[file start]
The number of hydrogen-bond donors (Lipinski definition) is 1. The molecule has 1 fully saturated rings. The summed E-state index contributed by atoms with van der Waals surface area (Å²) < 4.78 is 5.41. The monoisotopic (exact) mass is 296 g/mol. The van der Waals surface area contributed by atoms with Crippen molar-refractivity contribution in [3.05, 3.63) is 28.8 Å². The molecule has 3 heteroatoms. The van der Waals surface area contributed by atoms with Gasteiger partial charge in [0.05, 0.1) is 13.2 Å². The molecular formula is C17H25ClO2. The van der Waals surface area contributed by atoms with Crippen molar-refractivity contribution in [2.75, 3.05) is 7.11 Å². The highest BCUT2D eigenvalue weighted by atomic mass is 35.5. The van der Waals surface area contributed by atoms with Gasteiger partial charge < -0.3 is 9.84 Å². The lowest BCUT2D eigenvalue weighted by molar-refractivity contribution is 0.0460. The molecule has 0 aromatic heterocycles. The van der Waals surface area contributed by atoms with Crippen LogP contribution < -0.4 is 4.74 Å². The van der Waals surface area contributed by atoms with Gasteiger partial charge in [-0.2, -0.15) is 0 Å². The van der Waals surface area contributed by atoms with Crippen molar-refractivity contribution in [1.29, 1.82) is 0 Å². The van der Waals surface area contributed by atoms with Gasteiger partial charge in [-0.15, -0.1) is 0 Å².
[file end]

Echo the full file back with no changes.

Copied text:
The number of hydrogen-bond donors (Lipinski definition) is 1. The molecule has 1 fully saturated rings. The summed E-state index contributed by atoms with van der Waals surface area (Å²) < 4.78 is 5.41. The monoisotopic (exact) mass is 296 g/mol. The van der Waals surface area contributed by atoms with Crippen molar-refractivity contribution in [3.05, 3.63) is 28.8 Å². The molecule has 3 heteroatoms. The van der Waals surface area contributed by atoms with Gasteiger partial charge in [0.05, 0.1) is 13.2 Å². The molecular formula is C17H25ClO2. The van der Waals surface area contributed by atoms with Crippen molar-refractivity contribution in [2.75, 3.05) is 7.11 Å². The highest BCUT2D eigenvalue weighted by atomic mass is 35.5. The van der Waals surface area contributed by atoms with Gasteiger partial charge < -0.3 is 9.84 Å². The lowest BCUT2D eigenvalue weighted by molar-refractivity contribution is 0.0460. The molecule has 0 aromatic heterocycles. The van der Waals surface area contributed by atoms with Crippen LogP contribution < -0.4 is 4.74 Å². The van der Waals surface area contributed by atoms with Gasteiger partial charge in [-0.2, -0.15) is 0 Å². The van der Waals surface area contributed by atoms with Crippen molar-refractivity contribution in [1.29, 1.82) is 0 Å². The van der Waals surface area contributed by atoms with Gasteiger partial charge in [-0.15, -0.1) is 0 Å².